Physiological Amputation of Limb (Limb Gangrene) after Tourniquet Application for 12 days following Snake Bite
Background: Application of tourniquet and herbs has been practiced since a long time in patients with different reptiles’ and arthropods’ bite at rural areas of the country, despite various cases of cellulitis and gangrene.
Objective: To report a case of limb gangrene following tourniquet and herb application for snake bite.
Case: A 20-years old farmer, who was bitten by a snake, presented to the Emergency department with complaints of blackish discoloration of his left forearm and hand. After clinical evaluation and investigations, patient underwent surgical intervention.
Twelve days following snake bite, patient felt pain, noticed bleeding from bite site, swelling over his left hand, palpitation, shortness of breath and inability to speak. For which, he sought help from a traditional healer who applied a tourniquet over his left elbow and some herbs over the bite site. He noticed blackening of his fingers, which rapidly progressed to involve his left hand and forearm up to the site of tourniquet. He underwent surgery for the gangrenous limb.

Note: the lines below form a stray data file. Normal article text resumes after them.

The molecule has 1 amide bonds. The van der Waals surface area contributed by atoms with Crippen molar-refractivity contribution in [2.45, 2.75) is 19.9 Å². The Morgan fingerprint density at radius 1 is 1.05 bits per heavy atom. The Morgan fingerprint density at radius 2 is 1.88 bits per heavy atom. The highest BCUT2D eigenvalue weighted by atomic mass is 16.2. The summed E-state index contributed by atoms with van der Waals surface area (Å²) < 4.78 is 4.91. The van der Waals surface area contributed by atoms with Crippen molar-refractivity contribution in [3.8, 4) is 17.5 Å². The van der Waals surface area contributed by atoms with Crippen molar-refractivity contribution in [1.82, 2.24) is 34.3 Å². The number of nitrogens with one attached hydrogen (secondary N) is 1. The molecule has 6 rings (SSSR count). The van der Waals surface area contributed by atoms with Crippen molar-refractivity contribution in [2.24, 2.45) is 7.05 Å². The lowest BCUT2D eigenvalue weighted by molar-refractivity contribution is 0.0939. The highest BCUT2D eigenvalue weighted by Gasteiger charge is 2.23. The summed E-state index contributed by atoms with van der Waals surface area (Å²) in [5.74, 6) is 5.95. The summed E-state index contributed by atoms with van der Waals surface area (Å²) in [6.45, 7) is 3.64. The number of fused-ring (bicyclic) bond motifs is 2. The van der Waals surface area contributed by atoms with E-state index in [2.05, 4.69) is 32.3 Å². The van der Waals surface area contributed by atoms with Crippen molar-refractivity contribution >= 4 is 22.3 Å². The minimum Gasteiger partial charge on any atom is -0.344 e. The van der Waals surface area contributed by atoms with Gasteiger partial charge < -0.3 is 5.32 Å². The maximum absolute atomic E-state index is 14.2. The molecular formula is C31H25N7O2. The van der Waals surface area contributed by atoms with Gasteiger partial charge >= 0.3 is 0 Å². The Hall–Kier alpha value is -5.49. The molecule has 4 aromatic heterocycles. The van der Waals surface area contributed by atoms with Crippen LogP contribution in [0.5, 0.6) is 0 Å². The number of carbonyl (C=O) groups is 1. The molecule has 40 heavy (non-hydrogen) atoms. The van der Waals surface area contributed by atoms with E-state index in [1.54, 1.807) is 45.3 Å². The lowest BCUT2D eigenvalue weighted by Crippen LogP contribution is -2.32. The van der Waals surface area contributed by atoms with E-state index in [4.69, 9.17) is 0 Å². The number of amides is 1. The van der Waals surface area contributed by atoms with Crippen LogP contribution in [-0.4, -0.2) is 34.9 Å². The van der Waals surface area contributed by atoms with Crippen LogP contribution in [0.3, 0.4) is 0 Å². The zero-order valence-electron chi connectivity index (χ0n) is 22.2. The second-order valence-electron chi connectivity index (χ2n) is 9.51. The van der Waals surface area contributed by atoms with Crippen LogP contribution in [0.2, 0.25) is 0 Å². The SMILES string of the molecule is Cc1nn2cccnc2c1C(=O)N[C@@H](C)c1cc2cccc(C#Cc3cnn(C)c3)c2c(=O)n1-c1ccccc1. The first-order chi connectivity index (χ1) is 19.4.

Conclusion: Development of gangrene following tourniquet is an unusual finding in modern day medicine. This case report shows the danger related to tourniquet application and need for measures to prevent such incidents in future.
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